One more striking note was the scene in the Parliament two days ago during the government accountability session. For the first time we see Ministers and the Prime Minister explaining and justifying to Parliament (and the public) their policies and decisions pertaining to the issues that MPs were inquiring about. For the first time, we see a Prime Minister standing in front of everyone explaining in details and figures the consequences and impacts of this or that policy move (such as subsidies, impact on budget, etc.)

MPs might not have been satisfied with the Ministers' responses, but we should at least note that yes there has been a paradigm shift, a holistic change in the way things are done. Even House Speaker Nabih Berri, I felt at least, was jealous of such transparency and dynamism that he tampered with the agreed protocol letting MPs ask questions on the spot, as opposed to submitting their inquiries ahead of time to the cabinet to prepare its response adequately. And he also cut the session short, 1.5 hours.

We cannot deny it; Lebanon is on the right track. Ministers are starting to reflect a true Lebanese policy line and the Parliament is reflecting more of what the poeple want to know and has regained its stance as an equal partner with the Executive branch.

Thanks to FPM and Aoun's parliamentary bloc for pushing forth the government accountability demand and thanks to PM Seniora for accepting this request whole-heartedly and for complying with it. What we need right now is a President who can show us a new face for this new and emerging independent Lebanon.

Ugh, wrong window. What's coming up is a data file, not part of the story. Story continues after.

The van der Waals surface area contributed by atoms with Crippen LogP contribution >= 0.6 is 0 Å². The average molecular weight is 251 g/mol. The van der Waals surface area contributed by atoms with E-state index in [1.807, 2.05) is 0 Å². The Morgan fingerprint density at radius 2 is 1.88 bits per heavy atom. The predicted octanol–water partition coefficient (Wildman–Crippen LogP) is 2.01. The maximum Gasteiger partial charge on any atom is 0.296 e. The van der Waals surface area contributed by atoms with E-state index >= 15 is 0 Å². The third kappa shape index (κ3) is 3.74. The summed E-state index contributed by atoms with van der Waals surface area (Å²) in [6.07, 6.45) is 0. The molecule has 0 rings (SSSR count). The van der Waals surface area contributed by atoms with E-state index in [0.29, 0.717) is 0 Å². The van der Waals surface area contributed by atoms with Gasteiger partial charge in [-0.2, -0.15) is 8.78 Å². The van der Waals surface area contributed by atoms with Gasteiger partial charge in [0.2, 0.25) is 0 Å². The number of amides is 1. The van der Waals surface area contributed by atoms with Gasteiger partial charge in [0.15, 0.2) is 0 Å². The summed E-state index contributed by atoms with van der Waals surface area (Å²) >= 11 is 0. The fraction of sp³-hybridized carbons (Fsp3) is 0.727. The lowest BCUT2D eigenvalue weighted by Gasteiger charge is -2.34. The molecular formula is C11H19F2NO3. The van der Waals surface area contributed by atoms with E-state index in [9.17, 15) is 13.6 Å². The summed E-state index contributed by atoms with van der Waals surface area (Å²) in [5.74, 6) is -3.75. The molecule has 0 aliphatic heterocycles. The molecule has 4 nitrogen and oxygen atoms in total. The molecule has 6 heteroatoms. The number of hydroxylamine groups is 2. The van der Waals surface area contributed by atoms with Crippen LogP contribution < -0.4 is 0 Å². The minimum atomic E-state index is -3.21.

"Nobody knows how many rebellions, besides political rebellions, ferment in the masses of life which people earth."


Anonymous said...

I am really happy and grateful for the Israeli withdrawal, but Hezbollah is getting on my nerves these days. It's spoiling the political capital that it earned through the blood of its fighters.

What happened to this Shia national gathering that was created in May?

Anonymous said...

I agree with your assessment of Mr. Seniora. I go further and say in Lebanon's recent history he is an exception. I hope that his performance will set a standard for other politicians. It is about time they exercise their responsibilities in a business like attitude towards the affair of the state and steer away from the tribal, feodal way of doing politics. It is about time they put the interest of the state and of the people before their personal vendetta.